TaylorMade P790 Irons Review

What did we make of TaylorMade's hollow iron offering?

TaylorMade P790 Irons Review
Golf Monthly Verdict

Some interesting, complex and unique technology has gone into the P790 irons and the performance speaks for itself. While the feel and sound may take some getting used to for some, the exceptional distance and forgiveness from a relatively compact address profile will appeal to a wide spectrum of players. Yes you pay a premium for it, and the lofts are fairly strong, but the results go a long way towards justifying it.

Reasons to buy
  • +

    So much distance and forgiveness crammed into a relative small package.

Reasons to avoid
  • -

    The unusual feel and sound won’t be to everyone’s taste.

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Golf Monthly's TaylorMade P790 Irons Review - Technical Editor Joel Tadman hit the TaylorMade P790 irons on the GCQuad launch monitor

TaylorMade P790 Irons Review

There’s an awful lot to like about the TaylorMade P790 irons before a ball is struck. From the back view they look like a muscleback iron, with no cavity visible behind the face, just a clean, metallic piece hiding what transpires to be great deal of technology and innovation.

The size suggests a wide target audience with its generous sole width, hint of offset and mid-thickness topline, perhaps a little more confidence inspiring than the recently launched P760 iron.

TaylorMade P790-other-angles

Clip a few away and your first thought is to the feel and sound of the club. It is unusual to say the least with the SpeedFoam clearly contributing to a dull, muted and slightly clicky hit as clubface strikes ball. Even after my exhaustive testing session with the 7-iron, I still hadn’t decided if I liked the feel or not, simply because it was so different to anything I’ve experienced.

They feel extremely fast off the face, like you would expect from a hollow club, jumpy to the point where you get the impression it might go too far. Sure enough, the distances with the 7-iron were big. The loft is 30.5°, which is 2.5˚ stronger than the the P770 model and is probably lower than it needs to be, but the carry distances I got on the Foresight Sports GCQuad launch monitor were certainly impressive - average 181 yards and rolling out close to 190 yards.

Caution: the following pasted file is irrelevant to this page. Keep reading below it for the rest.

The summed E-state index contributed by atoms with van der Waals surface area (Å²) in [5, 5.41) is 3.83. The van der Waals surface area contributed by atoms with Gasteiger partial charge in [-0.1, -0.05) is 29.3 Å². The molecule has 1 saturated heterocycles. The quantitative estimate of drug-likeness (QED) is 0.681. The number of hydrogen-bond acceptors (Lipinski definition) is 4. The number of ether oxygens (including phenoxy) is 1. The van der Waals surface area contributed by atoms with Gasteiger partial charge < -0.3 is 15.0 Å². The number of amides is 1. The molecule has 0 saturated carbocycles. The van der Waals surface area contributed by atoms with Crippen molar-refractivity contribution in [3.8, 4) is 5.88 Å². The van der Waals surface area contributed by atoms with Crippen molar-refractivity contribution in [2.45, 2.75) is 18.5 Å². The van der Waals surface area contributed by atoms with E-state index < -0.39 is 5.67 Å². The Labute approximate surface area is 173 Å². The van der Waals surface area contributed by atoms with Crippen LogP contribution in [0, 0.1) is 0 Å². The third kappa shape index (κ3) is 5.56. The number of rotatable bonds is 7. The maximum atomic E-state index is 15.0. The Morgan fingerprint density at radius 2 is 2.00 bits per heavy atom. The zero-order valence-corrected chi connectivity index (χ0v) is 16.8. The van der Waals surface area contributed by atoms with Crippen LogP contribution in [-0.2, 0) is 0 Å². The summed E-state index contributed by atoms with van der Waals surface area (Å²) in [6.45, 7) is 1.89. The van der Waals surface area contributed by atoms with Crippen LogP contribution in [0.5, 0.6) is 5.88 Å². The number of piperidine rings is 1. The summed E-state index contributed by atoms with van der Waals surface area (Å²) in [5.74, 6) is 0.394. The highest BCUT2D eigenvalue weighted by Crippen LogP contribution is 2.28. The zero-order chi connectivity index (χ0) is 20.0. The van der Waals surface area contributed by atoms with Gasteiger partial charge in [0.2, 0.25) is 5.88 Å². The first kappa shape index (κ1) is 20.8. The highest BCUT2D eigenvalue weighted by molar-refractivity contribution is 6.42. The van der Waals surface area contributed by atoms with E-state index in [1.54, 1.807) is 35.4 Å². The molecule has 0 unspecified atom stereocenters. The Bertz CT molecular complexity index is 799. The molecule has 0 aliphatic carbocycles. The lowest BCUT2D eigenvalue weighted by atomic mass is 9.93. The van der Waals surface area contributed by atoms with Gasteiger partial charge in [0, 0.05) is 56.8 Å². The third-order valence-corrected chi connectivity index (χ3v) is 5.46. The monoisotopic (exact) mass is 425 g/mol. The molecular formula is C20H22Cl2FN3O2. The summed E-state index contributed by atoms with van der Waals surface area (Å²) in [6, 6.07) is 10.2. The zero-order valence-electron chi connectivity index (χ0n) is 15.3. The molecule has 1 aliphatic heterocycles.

While I wasn’t yet sold on the feel, I couldn’t complain about any other area of performance. Distance was up but without losing out on consistency or accuracy. In fact, you’ll see the grouping of my shots was incredibly tight.

I really enjoyed hitting the P790 irons and could definitely see them earning a spot in my bag, although the extra distance would take some adjusting to. For their relatively compact size, they are surprisingly easy to hit and there will be many game improvers licking their lips and the thought of getting the same distance and forgiveness as many larger, chunkier irons in a more slimline package that will look like a blade in the bag.

I also think the new Dynamic Gold 105 shaft certainly helped. I've struggled to get hold of my favourite Dynamic Gold SL shaft for a while now but this new offering, which has weight taken out of the top of the shaft, seems to give me the stiffness profile that works for me in a lighter weight.

I tested in S300, which perhaps launched the ball a touch high, but with the ball spinning at 4669 on average that did no harm whatsoever.

Joel Tadman
Technical Editor

Joel has worked in the golf industry for over 12 years covering both instruction and more recently equipment. He now oversees all product content here at Golf Monthly, managing a team of talented and passionate writers and presenters in delivering the most thorough and accurate reviews, buying advice, comparisons and deals to help the reader find exactly what they are looking for. So whether it's the latest driver, irons, putter or laser rangefinder, Joel has his finger on the pulse keeping up to date with the latest releases in golf. He is also responsible for all content on irons and golf tech, including distance measuring devices and launch monitors.

One of his career highlights came when covering the 2012 Masters he got to play the sacred Augusta National course on the Monday after the tournament concluded, shooting a respectable 86 with just one par and four birdies. To date, his best ever round of golf is a 5-under 67 back in 2011. He currently plays his golf at Burghley Park Golf Club in Stamford, Lincs, with a handicap index of 3.2.

Joel's current What's In The Bag? 

Driver: Titleist TSR3, 9° 

Fairway wood: Titleist TSR3, 15° 

Hybrid: Titleist TSi2, 18° 

Irons: Ping i230 4-UW

Wedges: Titleist Vokey SM8, 54°. Titleist Vokey SM9 60° lob wedge, K Grind

Putter: Evnroll ER2V 

Ball: 2023 Titleist Pro V1x